Prepare for unexpected vet bills
Prepare for unexpected vet bills
Amoxicillin for cats is a popular antibiotic for treating bacterial infections. This very effective medicine has been proven to quickly and effectively rid your cat of harmful bacteria which are the cause of infections of many types. Amoxicillin, however, has side effects, and although it is the leading prescribed antibiotic in cats, certain felines may have an allergy to this drug.
This antibiotic belongs to the same group as penicillin. It stops the bacterial growth by preventing the formation of the cell walls of these harmful, invading cells. Amoxicillin is not given for parasitic or viral infections; it is only administered for bacterial infections.
Amoxicillin comes in specific dosages of either 250mg or 500mg capsules. The recommended dosage of this medication is to give five to ten milligrams per pound every 12 to 24 hours. This drug of choice for many veterinarians can be given on an empty stomach or with food because it is gentle on the stomach and gastrointestinal system. Only a veterinarian can prescribe this antibiotic to cats; cat owners should never give a cat the human version of amoxicillin.
Amoxicillin allergy in cats is a result of an allergic reaction to the antibiotic. This antibiotic is used in treating a variety of bacterial infections in cats.
If your cat is exhibiting signs of an amoxicillin allergy, he will show you his discomfort with the following symptoms:
There are other types of antibiotics your cat may be given if he does, in fact, have an allergy to amoxicillin. All antibiotics are unique and they are used to treat various types of infections. Your veterinarian will choose what is best for your cat. Other types of medications to treat bacterial infections include:
The causes of amoxicillin allergies in cats are due to the cat’s system and reaction to the drug. Causes may include:
If you have begun giving your cat amoxicillin and you see your cat having one or more of the above symptoms, contact your veterinarian. Once the veterinarian has treated your cat’s immediate symptoms and your cat is stabilized, he will ask you about any specific symptoms your cat is having and when they began. It will be very helpful to take the medication to the veterinarian with you, as in a case of an amoxicillin allergy, he would have begun showing signs after taking the medication. Your veterinarian may recommend that you have your cat tested to determine the source of the allergen.
Before this is done, however, your medical professional will take a few laboratory tests, such as blood work, urinalysis, and biochemistry profile to check his organs and how they are functioning. This will allow your veterinarian to rule out any underlying illnesses. Your veterinarian may then perform skin tests on your cat to see where the allergen is coming from.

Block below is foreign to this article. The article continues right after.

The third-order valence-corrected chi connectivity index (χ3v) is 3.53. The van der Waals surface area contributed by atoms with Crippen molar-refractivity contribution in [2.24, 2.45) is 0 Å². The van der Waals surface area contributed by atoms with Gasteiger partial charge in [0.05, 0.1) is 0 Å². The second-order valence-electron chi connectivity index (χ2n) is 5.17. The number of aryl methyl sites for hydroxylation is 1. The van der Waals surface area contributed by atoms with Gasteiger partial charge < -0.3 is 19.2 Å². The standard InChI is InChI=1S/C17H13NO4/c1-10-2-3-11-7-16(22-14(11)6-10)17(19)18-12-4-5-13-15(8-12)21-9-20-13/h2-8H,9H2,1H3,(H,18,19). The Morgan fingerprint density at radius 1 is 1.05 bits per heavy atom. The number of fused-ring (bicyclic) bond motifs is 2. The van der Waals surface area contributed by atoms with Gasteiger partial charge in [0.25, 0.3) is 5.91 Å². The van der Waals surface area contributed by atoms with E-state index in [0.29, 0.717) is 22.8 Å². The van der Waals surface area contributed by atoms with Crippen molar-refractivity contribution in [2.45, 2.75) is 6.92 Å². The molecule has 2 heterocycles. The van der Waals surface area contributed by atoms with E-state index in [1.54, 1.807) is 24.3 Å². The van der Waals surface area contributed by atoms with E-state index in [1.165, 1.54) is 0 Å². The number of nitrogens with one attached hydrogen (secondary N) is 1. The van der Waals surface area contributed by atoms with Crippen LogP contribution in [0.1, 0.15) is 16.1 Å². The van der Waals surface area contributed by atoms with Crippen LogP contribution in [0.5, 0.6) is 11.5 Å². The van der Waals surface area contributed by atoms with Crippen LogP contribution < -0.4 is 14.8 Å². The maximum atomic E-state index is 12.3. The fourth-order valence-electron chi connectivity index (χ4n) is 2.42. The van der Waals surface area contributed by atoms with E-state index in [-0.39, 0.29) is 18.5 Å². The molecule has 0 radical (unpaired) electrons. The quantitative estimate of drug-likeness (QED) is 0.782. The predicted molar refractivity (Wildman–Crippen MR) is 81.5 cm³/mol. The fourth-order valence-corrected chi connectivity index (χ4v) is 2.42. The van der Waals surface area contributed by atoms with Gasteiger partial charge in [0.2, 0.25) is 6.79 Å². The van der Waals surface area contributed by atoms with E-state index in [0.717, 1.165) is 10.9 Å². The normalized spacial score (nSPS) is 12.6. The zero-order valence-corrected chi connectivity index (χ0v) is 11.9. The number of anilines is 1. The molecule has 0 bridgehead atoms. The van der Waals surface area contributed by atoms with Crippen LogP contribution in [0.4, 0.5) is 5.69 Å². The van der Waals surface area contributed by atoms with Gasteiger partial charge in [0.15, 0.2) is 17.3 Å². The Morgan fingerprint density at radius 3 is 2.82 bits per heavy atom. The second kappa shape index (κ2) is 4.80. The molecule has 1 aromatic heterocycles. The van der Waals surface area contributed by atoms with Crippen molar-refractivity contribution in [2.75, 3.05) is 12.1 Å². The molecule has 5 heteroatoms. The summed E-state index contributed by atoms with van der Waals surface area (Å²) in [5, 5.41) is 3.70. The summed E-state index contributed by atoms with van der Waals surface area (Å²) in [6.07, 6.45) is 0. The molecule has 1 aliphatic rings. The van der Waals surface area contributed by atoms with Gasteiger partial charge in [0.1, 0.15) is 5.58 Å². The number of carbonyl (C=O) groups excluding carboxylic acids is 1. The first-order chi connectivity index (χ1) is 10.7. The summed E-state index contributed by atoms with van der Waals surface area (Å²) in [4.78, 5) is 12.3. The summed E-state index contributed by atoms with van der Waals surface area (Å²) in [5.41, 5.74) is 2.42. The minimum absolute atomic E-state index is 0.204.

The doctor will apply a few items to the cat’s skin using a very thin needle. The needle will scratch the surface of the skin while applying a specific allergen. More than likely, your veterinarian will use a serum with amoxicillin on the skin test to see how the skin reacts. If your cat is having an amoxicillin allergy, he will have a reaction on the skin. Typically, the reaction will be a red bump or hives on the skin. He may also choose to check for other allergens as well; this will be discussed between you and the doctor.
If your veterinarian is concerned that your cat does, in fact, have an amoxicillin allergy, he will have you discontinue the use of the medication. He may prescribe an alternate antibiotic in its place.
The main method of treatment is to stop giving the cat this particular antibiotic. Other treatment methods may include:
Depending on the severity of the allergy your cat is experiencing, your medical professional will treat his symptoms. If your cat has diarrhea or is vomiting, he may choose to administer IV fluids to rehydrate him and restore his electrolytes. IV fluids also promote urination and will help flush out the antibiotic from his system.
An antihistamine may be added to your cat’s IV in order to help his system become stabilized. This will depend on the severity of his reaction.
One treatment your veterinarian may suggest is immunotherapy. This will give you the option of building up your cat’s tolerance to amoxicillin. This will be helpful in case your cat needs amoxicillin in the future. In order to build up your cat’s immune system, your veterinarian will inject a very small amount of the antibiotic in a serum on a regular basis over time. The dosages will gradually increase, and your cat will eventually begin to experience less symptoms of an allergy. He may even show you how you can inject the treatments on your own.
Once you are home with your cat, your veterinarian will give you specific instructions on how to care for him. You will need to closely monitor your feline friend, and if he is taking another antibiotic in its place, this will be especially important. If your cat shows any other signs of allergies to the other medication, call your veterinarian immediately.
If you are to give your cat injections for immunotherapy, be sure to follow your veterinarian’s instructions on doing so. If you are unsure you are able to perform the immunotherapy treatment on your own, you may take your cat to the veterinarian’s office and have him do them.
Your medical professional will want to see your cat for a follow-up visit to be sure he is recovering and is responding well to any new antibiotic he may be taking. If you have any questions about how to care for your cat at home after his allergic reaction, call your veterinarian.
*Wag! may collect a share of sales or other compensation from the links on this page. Items are sold by the retailer, not Wag!.
Vet bills can sneak up on you.
Plan ahead. Get the pawfect insurance plan for your pup.
© 2021 Wag Labs, Inc. All rights reserved.
Download the Wag! app
Download the Wag! app